Sydney Ladensohn Stern’s The Brothers Mankiewicz: Hope, Heartbreak, and Hollywood Classics is a solid read and works as a dual biography. I immediately changed up my quarantine reading list when Netflix issued the first teaser trailer of Mank on October 8. Going into that day, my plan had been to start on Scott Eyman’s biography of Cary Grant in hopes of finishing in time for its October 20th release. Alas, The Brothers Mankiewicz took immediate…"The Brothers Mankiewicz by Sydney Stern"
A Talent for Trouble: The Life Of Hollywood’s Most Acclaimed Director, William Wyler by Jan Herman is one of two Wyler biographies. Earlier this year during what feels like forever ago in quarantine, I was reading Five Came Back by Mark Harris. I saw where there were two different Wyler biographies in the bibliography–both this one and the one by Axel Madsen. This is the book recommended by Mark and so it became my 20th…"A Talent for Trouble by Jan Herman"
Alan K. Rode gives us the definitive biography of the longtime Oscar-winning filmmaker Michael Curtiz in Michael Curtiz: A Life In Film. Curtiz directed Casablanca, which was one of the greatest films ever made in cinematic history. Curtiz came up at a time when he didn’t so much have a choice in what he directed. The studio system was like a factory in that filmmakers were assigned films by the studio. In this case, none…"Michael Curtiz: A Life In Film by Alan K. Rode"
Ted Hope is back with another installment of Hope for Film with new insight following his time working in production for Amazon Studios. The second edition of Hope for Film, much like the first edition, is essential reading for anybody looking to produce. Hope’s insight comes from someone who as worked many facets of independent film. most recently with Amazon. Strangely enough, Hope got the Amazon gig as a result of the first edition. Hope…"Hope for Film by Ted Hope is A Must-Read"
Brian Jay Jones writes the definitive biography of the Star Wars filmmaker in George Lucas: A Life–published by Little, Brown in 2016. Lucas is one of the greatest world-builders of all time. Even when he wasn’t officially directing The Empire Strikes Back or Return of the Jedi, he was still directing the film. I mean, wouldn’t you want to be in charge of your own creation? You can certainly understand why a filmmaker like Lucas…"George Lucas: A Life by Brian Jay Jones"
Peter Tonguette’s Picturing Peter Bogdanovich: My Conversations with the New Hollywood Director is a critical breakdown of the filmmaker’s career. Tonguette’s relationship with the critic-turned-filmmaker started with a phone call for an article in 2003. The initial phone call has turned into a lengthy relationship including a meeting at an AFI Silver screening. The first half of the book plays as a biography with Tonguette breaking down the director’s filmography. What follows in the second…"Picturing Peter Bogdanovich by Peter Tonguette"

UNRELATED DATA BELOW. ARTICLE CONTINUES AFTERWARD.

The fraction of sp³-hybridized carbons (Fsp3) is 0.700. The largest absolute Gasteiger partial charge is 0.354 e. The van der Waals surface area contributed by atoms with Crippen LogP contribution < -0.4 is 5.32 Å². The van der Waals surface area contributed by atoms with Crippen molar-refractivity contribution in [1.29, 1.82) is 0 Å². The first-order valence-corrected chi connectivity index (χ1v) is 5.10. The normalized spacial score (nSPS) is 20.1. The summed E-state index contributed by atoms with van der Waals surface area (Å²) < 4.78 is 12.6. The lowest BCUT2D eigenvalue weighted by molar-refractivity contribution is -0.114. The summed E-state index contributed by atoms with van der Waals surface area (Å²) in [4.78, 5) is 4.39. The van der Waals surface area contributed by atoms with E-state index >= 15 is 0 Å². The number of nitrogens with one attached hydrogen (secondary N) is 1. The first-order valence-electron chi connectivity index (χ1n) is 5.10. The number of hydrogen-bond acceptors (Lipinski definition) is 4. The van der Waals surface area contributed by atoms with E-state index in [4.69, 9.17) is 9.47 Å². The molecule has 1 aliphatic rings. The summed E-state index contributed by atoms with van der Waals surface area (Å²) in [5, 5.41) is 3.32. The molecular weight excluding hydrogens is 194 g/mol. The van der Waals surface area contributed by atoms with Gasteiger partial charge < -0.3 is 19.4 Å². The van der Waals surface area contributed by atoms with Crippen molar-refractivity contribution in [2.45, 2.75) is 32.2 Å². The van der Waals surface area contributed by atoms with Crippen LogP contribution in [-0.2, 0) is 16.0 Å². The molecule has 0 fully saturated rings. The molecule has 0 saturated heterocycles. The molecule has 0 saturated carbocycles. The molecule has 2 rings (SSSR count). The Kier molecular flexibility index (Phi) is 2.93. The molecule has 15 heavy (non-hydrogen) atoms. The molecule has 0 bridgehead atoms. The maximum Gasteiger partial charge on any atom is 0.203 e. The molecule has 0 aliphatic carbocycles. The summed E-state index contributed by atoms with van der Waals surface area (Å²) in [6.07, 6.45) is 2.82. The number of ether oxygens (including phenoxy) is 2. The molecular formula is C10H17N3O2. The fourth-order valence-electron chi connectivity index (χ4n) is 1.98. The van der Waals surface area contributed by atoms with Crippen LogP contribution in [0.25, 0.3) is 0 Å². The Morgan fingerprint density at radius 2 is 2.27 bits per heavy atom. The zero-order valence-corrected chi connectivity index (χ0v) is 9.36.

Steven Spielberg: A Biography (2nd Edition) by Joseph McBride takes a critical look at the filmmaker while updating the Spielberg story through 2010. Spielberg is my favorite filmmaker of all time. If not for Jurassic Park, there’s a good bet that I wouldn’t even be doing what I do–whether that’s write about film working to transition into filmmaking. One of the things I’ve been doing of late when watching Spielberg films is watch the bonus…"Steven Spielberg: A Biography by Joseph McBride"
On Sunset Boulevard: The Life and Times of Billy Wilder by Ed Sikov is an in-depth biography of the late Oscar winning filmmaker, who died in 2002. When Ernst Lubitsch died in 1947, all of his secrets went to the grave. But who was there to succeed him in terms of his style of filmmaking? The answer to the question comes in the form of another filmmaker from the Continent, Billy Wilder. Double Indemnity. The…"On Sunset Boulevard: The Life and Times of Billy Wilder"
Ernst Lubitsch: Laughter in Paradise, written by film historian Scott Eyman, is the definitive biography of the To Be or Not To Be filmmaker. The first thing I took away in reading Eyman’s biography is that Lubitsch was considered to be “The Griffith of Europe.” Unfortunately, the filmmaker also emulated Griffith in more ways than one. This includes, sadly, wearing blackface as one of his characters. It’s sad and unfortunate because he was one of…"Ernst Lubitsch: Laughter in Paradise by Scott Eyman"
Five Came Back: A Story of Hollywood and the Second World War tells the stories of five film directors who enlisted to serve in the military during World War 2. John Ford, George Stevens, John Huston, William Wyler, and Frank Capra may be known best for their Oscar-winning films. What you might not know about the five directors are that they did their part during WW2. Thanks to Mark Harris’ brilliant book, we get insight…"Five Came Back by Mark Harris"